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The Obit You'll Never See

Matt Schudel

It can get monotonous, but we do background checks and information searches for every obituary we do, even it it's a local person of no particular renown. Most of the time, we find nothing -- the vast majority of people lead their lives out of the public eye in more or less total anonymity.

Earlier today, I was preparing to write a standard local obituary of a retired minister when I ran his name through our database. Well, lo and behold, I discovered that our good man of the cloth had been arrested and convicted of a felony while in his mid-60s. Except for this one episode, about which I'm being deliberately vague, he had never been in trouble with the law before, had an upstanding record of volunteer service and apparently had a loyal following at his church.

I suppose you could say ministers are public figures in their churches and local communities, but this man had otherwise never been in the news and was not known to the broader D.C. region. If someone is essentially a private citizen, we give families the option of running the obituary or not. (Believe it or not, we don't willingly inflict psychic pain on people if we don't have to. Who says big-city newspapers don't have a heart?)

At any rate, I called a family member and explained what my reporting had turned up. The family was grateful to hear from me and decided, given the facts of the case, not to run an obituary at all. The pastor will go unremembered in our pages.

By Matt Schudel  |  October 1, 2009; 4:23 PM ET
Categories:  Matt Schudel  
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Comments

I don't understand. Why would you even need to print this part of the man's life? Why do you have to run a background check? Shouldn't it be up to the family to print what they want, as long as it's the truth? He wasn't a fugitive and obviously paid for his crime. Now no obituary? Sounds like your contact with the family was threatening and they will not have the type of goodbye they wanted.

Posted by: suitelady_508 | October 2, 2009 10:55 AM | Report abuse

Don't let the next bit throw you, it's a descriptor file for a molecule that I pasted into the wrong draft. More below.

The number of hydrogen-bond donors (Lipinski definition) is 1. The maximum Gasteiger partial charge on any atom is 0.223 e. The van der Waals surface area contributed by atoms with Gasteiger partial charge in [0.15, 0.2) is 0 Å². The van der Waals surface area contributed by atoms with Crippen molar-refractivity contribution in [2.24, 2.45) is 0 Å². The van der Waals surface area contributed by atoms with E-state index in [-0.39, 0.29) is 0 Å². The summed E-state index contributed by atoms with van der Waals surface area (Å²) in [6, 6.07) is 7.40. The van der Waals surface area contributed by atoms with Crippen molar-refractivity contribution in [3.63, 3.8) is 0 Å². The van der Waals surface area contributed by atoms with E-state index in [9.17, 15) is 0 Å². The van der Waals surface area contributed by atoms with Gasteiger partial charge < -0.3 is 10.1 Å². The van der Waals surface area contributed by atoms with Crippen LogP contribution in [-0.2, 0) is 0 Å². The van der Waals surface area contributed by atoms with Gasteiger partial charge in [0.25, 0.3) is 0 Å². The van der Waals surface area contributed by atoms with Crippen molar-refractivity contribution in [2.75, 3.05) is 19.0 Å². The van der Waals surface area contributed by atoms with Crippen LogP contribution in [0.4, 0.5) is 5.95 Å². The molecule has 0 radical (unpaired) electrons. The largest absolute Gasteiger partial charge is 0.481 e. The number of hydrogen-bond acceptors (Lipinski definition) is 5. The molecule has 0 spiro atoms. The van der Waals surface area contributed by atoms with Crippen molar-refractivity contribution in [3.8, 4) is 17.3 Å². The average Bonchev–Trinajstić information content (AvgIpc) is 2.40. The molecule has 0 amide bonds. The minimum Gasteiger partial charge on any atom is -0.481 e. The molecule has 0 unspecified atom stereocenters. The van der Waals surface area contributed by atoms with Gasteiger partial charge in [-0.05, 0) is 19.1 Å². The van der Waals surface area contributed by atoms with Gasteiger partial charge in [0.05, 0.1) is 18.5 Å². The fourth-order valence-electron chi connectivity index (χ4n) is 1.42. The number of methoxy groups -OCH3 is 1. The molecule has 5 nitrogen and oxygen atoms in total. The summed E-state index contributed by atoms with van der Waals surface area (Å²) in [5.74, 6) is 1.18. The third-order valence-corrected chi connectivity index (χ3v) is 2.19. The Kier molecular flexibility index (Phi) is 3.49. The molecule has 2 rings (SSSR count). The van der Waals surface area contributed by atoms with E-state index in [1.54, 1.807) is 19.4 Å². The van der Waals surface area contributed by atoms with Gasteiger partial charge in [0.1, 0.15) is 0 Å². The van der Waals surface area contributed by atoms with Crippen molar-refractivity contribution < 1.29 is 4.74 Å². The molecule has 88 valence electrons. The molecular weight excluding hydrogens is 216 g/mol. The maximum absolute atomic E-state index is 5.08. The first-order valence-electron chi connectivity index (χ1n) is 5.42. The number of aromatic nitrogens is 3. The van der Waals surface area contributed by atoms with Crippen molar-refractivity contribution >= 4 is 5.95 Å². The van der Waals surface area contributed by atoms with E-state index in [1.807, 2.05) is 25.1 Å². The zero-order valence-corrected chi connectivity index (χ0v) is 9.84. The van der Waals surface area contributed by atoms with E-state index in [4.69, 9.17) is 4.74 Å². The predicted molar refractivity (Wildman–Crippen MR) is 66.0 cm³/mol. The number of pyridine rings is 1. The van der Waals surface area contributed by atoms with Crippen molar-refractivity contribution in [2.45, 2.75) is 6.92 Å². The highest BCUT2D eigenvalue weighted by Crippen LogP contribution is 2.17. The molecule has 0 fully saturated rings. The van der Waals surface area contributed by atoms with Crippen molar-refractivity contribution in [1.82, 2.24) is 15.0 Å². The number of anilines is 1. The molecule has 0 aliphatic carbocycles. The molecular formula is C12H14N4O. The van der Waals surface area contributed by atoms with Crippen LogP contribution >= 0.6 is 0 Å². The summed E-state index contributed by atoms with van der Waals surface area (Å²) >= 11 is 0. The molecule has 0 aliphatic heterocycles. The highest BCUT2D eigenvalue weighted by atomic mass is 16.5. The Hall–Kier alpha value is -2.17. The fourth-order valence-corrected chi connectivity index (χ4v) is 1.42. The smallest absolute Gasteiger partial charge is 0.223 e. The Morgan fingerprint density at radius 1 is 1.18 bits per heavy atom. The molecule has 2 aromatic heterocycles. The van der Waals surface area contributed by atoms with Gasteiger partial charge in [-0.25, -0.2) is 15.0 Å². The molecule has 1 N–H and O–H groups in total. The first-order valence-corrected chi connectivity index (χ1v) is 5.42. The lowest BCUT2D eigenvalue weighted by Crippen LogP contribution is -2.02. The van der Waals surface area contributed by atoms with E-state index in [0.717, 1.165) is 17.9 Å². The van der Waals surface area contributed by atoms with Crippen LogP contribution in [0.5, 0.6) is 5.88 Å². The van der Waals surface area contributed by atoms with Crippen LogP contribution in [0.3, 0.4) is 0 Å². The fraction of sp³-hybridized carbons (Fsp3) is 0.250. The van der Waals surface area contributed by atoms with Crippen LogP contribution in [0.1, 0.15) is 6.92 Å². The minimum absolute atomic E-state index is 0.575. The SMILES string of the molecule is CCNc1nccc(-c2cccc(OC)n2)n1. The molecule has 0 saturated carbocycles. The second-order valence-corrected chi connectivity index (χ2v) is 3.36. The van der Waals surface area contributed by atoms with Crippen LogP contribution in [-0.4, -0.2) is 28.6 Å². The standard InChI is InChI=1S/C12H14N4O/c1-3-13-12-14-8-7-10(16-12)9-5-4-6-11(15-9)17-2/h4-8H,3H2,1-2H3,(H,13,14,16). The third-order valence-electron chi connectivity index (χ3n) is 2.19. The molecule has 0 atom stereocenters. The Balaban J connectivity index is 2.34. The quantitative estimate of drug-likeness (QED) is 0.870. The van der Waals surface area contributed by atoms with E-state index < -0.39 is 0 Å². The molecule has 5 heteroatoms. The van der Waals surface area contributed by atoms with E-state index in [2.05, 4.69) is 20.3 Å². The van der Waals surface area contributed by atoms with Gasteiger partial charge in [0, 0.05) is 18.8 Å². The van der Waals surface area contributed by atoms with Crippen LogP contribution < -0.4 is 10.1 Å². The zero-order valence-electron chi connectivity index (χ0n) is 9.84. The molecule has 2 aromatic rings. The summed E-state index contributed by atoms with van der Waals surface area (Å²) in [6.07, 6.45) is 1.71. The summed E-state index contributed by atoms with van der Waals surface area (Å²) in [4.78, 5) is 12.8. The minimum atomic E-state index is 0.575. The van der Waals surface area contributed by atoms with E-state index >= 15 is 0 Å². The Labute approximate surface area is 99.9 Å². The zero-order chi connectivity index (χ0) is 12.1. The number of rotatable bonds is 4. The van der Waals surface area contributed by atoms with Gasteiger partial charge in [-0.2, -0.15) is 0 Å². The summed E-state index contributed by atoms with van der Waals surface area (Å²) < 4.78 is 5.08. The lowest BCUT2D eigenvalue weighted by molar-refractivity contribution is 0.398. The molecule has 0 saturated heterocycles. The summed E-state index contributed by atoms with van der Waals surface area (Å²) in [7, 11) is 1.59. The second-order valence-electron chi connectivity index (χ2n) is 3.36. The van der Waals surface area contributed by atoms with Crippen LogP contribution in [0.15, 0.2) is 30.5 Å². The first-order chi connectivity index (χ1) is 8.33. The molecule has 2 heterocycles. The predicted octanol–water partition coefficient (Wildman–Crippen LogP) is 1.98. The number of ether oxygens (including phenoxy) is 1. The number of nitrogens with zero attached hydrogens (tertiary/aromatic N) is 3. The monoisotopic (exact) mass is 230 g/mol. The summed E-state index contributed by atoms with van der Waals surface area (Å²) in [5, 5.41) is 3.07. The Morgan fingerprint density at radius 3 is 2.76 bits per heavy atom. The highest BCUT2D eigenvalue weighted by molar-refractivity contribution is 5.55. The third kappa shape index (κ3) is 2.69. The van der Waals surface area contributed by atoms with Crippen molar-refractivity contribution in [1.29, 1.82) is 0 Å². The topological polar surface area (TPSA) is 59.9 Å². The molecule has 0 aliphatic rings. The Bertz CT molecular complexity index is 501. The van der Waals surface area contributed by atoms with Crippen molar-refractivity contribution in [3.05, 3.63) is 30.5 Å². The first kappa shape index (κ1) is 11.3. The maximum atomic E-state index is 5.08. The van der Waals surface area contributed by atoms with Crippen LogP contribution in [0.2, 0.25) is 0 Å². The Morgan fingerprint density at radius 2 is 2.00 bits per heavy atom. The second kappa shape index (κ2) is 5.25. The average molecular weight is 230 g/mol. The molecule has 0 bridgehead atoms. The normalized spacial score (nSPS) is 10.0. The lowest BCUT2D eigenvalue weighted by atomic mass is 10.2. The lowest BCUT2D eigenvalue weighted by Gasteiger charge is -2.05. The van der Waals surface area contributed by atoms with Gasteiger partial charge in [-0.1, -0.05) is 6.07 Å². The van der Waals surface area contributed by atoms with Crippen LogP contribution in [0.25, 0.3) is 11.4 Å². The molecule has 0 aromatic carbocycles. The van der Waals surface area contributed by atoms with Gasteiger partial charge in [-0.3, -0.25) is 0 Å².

Dear Anonymous Suitelady,
Thank you for your comment. Every day on the telephone we have to explain to readers the differences between news obituaries and death notices. It's a very common misunderstanding, and I think that is at the heart of your question.

In The Washington Post, An obituary is not a eulogy placed by the family in praise of someone who has recently died. (That is what we call a death notice, a paid classified advertisement in which the family can say whatever it likes about the deceased.)

A news obituary, on the other hand, is a news article reported and written by the staff of The Washington Post about the full life of someone who lived -- in most cases -- in the D.C. area.

We include all the major facts of a person's life, flattering or not. We do not merely accept the family's word for what someone did in life. If we did, we have soldiers fighting in the wrong wars, federal employees working for the wrong agencies and people living in the wrong towns. In other words, we verify all the information receive, as much as we can.

That is why we always check to see if someone was ever in the news. As I pointed out in the blog post, most people lead quiet, anonymous lives and rarely make the headlines. In the case of this minister, however, I learned that he had been convicted of a sesrious crime that the family had not revealed to me. If we were to write about that person's life without mentioning the incident, the obituary would have been incomplete and, in a fundamental way, untrue. It would be, on a much smaller scale, like writing about the life of Bill Clinton without mentioning Monica Lewinsky or impeachment.

In short, obituaries in The Washington Post are subject to the same reporting and editing standards as every other article in the paper. We don't simply publish what readers want to see, whether we're covering the president or writing obituaries of local residents.
Matt Schudel

Posted by: schudelm | October 2, 2009 11:54 AM | Report abuse

I appreciate the family's anxiety. The note makes me wonder about how my criminal conviction as part of my 20s--some 25 yrs ago, may be treated in my obit which I hope will not occur for many years to come. In part, I feel that the grim experience of the time has made me a beter person, with greater sympathy for others and greater tolerance for the shortcomings of others.

In my case, the conviction was expunged long ago, but in reality, is there any black mark that really disappears from a government file?

I am also mindful that with the information age, a criminal record has in many cases become the contempory mark of Cain; a lifelong stain which makes one undesireable or ineligbile forever.

My hope is that we can become a society that beleives that people learn from ther errors and mistakes and that they expereince a personal redemption, if not an official one. I am uncertain what conclusions to draw from the family's decision here--I would hope that they would feel that this man value to his community would be of a considerable value that it would outshine whatever stain he may have had.

Posted by: ak1123 | October 2, 2009 5:24 PM | Report abuse

Good for you on contacting the family before publishing the obituary -- shows that, as you say, you do "have a heart." Sounds like the first responder isn't familiar with the difference between a news obituary and a paid death notice.

Posted by: mensa58 | October 6, 2009 6:21 AM | Report abuse

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